The owners of Longhills Golf Course and Country Club are now facing a new obstacle in their attempt to sell the property to Lindsey Development Co.
The latest development in the protracted efforts of Bud and Mary Jean Busken and Jeff and Sam Hamm to sell the site has come from the discovery of a document that City of Benton Attorney Brent Houston said "appears to be a covenant signed by William Martin in 1986 and filed of record in 1988 with the Saline County Circuit Clerk."
William "Bill" Martin is the original owner of the golf course site and built the course and its related amenities.
Houston said the document appears to place a restriction on the golf course property that provides that it can only be " ... be used solely as a golf course, together with such related activities as a tennis court, swimming pool and pro shop.”
The document then provides a legal description to the property and references the Longhills subdivision, Houston noted.
"A fair interpretation of the document is that use of the property for any other purpose, including housing (whether single family residential or multi-family), will be a violation of the covenant. The document refers to the mutual benefits to be derived from the placement of the restriction, but does not state who is receiving the benefits of the promise."
Houston said he transmitted a copy of the covenant to Hugh Jarratt, an in-house attorney for the Lindsey Management Co.
"I wanted to know if his company was aware of the document and if they have an opinion concerning its enforceability with respect to their project," Houston said. On Friday, Houston said he had not received a response from the attorney nor from anyone associated with the Lindsey company
"There are a few issues which I believe need to be addressed by the city," Houston said.
He said these include, but are not limited to:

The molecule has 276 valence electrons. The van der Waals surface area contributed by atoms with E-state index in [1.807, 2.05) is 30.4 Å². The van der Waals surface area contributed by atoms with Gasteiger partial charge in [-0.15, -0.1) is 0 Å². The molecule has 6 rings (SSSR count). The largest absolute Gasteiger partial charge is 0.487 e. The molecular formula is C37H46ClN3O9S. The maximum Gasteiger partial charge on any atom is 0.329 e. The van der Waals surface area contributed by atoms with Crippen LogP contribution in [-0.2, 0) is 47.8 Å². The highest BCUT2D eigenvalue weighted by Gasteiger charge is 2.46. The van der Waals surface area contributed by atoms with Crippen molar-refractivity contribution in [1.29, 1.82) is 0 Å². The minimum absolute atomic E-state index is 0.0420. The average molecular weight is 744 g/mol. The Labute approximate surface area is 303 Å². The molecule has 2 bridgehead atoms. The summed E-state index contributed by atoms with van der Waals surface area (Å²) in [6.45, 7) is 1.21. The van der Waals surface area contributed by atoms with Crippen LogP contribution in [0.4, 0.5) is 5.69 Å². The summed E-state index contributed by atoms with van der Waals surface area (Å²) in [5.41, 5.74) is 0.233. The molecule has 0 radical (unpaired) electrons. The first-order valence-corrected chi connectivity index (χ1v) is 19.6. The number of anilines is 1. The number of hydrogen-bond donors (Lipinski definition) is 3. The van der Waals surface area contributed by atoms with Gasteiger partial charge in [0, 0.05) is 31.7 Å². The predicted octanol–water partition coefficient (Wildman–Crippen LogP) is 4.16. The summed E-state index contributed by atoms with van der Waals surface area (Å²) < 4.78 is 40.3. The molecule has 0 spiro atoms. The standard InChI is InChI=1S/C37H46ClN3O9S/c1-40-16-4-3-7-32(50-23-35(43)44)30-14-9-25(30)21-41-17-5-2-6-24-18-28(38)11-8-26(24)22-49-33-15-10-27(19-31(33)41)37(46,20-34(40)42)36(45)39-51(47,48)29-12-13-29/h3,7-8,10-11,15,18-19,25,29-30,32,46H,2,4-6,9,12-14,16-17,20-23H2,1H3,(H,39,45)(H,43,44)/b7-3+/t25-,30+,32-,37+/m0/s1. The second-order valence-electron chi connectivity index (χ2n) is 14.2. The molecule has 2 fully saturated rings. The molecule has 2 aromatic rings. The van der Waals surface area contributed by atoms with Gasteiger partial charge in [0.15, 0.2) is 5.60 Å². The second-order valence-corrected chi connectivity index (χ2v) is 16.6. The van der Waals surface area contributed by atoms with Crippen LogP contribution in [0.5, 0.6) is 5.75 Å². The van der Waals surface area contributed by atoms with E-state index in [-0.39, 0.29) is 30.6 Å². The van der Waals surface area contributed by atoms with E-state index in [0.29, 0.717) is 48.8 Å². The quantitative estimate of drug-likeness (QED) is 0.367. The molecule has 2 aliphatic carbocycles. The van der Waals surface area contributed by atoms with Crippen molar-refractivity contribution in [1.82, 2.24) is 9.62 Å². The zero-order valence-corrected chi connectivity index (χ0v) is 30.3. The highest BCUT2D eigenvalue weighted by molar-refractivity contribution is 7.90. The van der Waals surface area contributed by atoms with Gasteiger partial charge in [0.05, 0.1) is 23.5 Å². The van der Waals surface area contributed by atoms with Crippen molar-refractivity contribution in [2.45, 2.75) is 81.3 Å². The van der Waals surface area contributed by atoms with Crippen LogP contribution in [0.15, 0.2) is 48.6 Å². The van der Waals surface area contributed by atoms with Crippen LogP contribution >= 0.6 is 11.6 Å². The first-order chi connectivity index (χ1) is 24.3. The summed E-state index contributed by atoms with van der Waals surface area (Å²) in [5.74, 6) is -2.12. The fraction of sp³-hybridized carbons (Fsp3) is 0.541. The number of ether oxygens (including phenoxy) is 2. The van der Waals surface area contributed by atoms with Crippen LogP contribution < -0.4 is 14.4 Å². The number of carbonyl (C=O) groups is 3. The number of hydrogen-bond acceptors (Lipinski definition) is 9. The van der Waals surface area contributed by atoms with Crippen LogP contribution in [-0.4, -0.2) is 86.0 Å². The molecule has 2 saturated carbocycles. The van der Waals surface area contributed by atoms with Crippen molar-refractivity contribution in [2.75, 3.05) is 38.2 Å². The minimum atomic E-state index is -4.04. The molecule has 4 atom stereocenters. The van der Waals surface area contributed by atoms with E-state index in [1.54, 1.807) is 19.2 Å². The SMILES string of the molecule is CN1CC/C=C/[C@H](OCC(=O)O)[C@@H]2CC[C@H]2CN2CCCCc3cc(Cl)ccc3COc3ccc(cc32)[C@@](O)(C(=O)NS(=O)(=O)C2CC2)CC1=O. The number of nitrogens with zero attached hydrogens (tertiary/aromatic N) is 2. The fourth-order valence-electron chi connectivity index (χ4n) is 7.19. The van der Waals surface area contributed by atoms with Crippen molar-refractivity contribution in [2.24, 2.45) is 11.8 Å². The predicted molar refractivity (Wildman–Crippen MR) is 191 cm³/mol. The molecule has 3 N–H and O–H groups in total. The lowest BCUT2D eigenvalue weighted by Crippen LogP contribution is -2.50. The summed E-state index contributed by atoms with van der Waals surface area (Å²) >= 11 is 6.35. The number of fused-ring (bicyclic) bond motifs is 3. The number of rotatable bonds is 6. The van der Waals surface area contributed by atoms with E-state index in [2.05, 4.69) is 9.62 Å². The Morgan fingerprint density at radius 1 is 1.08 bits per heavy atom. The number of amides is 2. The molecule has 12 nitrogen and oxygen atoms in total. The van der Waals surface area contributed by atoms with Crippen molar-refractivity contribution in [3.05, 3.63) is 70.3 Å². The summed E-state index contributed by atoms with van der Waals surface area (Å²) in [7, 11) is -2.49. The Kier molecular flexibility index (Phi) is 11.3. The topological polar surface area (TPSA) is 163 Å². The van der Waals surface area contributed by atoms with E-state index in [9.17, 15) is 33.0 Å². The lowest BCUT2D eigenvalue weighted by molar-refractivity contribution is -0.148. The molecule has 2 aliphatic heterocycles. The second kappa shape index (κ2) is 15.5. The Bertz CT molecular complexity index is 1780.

•Whether the covenant is binding on the city with respect to the zoning application that is pending,
•Whether the city may be exposed to liability in an inverse condemnation action, regardless of whether the zoning application is granted or denied,
•Whether the city should table the matter until a court determines the enforceability of the covenant.
"It is my belief that litigation over this matter is coming and it is my desire to keep the city first and foremost out of it," Houston said.
Houston pointed out that his law partner, Terry Jensen, is a resident of Longhills and owns a home on a golf course lot.
"While there is not a conflict of interest in this case according to the rules of professional conduct attorneys follow, to avoid any type of question over the advice being given to the city in this matter, I am seeking an opinion from an attorney who practices outside of Saline County," Houston said.
The Lindsey proposal, which must be approved by the Benton City Council, calls for the construction of apartments adjacent to the golf course, but Lindsey has promised to keep the golf course with its amenities available to the public.
The owners want to sell the property and retire. The 10 city aldermen are considering the Lindsey plan, but no decision has been made. For the arrangement to occur, the council will have to vote to rezone the property from its current single-family housing designation to planned unit development.
Bud Busken has noted that the property has been on the market for four years. During that period, the city negotiated with the owners in an attempt to purchase the site, but city leaders eventually decided it would not be feasibly economically.
The only alderman to reveal how he plans to vote on the proposal is Joe Lee Richards, who said last Monday night that he will vote "yes."
The council has developed a reputation for not approving zoning changes that allow the construction of apartments.